The Age of Strategic Instability

The Age of Strategic Instability

  • How Novel Technologies Disrupt the Nuclear Balance

For decades, American policymakers and military planners have focused on preserving what is known in the nuclear lexicon as “strategic stability.” During the Cold War, especially as mutual assured destruction became accepted logic between the United States and the Soviet Union, the pursuit of strategic stability provided a framework for managing the existential risks associated with massive nuclear arsenals. Under conditions of strategic stability, each superpower recognized that its adversary could massively retaliate against a nuclear first strike—which created a disincentive to resorting to nuclear weapons. Preserving confidence that each side had a “second-strike capability” thus became essential. And even with the collapse of the Soviet Union in 1991, strategic stability has continued to structure thinking among policymakers and planners about how to create predictability in the nuclear relationship and reduce incentives to escalation.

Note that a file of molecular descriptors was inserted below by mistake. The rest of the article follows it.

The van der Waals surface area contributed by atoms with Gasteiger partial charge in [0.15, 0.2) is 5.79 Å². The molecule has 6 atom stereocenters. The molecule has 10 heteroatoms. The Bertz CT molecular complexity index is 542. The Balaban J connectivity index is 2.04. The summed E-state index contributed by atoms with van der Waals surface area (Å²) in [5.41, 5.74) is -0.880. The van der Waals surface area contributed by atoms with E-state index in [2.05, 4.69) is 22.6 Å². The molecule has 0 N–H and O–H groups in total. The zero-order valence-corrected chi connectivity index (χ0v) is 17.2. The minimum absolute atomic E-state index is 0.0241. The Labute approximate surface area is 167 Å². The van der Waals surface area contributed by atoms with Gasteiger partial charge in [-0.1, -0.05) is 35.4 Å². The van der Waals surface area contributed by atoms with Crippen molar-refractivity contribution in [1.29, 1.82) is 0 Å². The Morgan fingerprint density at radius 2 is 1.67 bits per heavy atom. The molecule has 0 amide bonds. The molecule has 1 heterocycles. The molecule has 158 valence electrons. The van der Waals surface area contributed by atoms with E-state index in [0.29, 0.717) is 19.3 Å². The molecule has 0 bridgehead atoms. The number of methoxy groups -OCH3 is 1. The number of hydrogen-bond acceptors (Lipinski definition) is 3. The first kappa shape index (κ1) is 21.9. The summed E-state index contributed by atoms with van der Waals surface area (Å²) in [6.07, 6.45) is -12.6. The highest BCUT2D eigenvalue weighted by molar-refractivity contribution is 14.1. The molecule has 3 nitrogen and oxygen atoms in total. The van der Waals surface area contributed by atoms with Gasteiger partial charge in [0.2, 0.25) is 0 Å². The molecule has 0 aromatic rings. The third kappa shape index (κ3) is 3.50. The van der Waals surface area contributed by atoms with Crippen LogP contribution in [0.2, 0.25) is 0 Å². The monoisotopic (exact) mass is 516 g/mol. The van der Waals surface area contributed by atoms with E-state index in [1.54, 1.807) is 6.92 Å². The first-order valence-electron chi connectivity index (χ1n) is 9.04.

Yet as the quest for strategic stability has continued to guide defense planning and arms control, it has become increasingly untethered from technological and geopolitical realities. Since 2011, tensions have been mounting in the U.S.-Russian relationship, giving rise to the very real possibility that some combination of deliberate actions, misunderstandings, miscalculations, and accidents could lead to nuclear escalation and catastrophe. After several decades of rules, agreements, norms, and human relationships fostering prudent behavior and shrinking nuclear arsenals—from the Cold War peak of more than 70,000 warheads, each side now retains between 6,000 and 6,500—arms control is being undermined and abandoned. Last August, U.S. officials withdrew from the Intermediate-Range Nuclear Forces Treaty, in reaction to evidence of Russia’s noncompliance. In May, U.S. President Donald Trump announced his intention to withdraw from the Open Skies Treaty (which has allowed unarmed observation flights, in order to enhance transparency). The sole remaining U.S.-Russian agreement is New START, which limits the aggregate number of strategic offensive arms in each arsenal—and if that is not renewed in early 2021, it too will collapse. Meanwhile, new technologies are presenting their own challenges to long-standing thinking about escalation.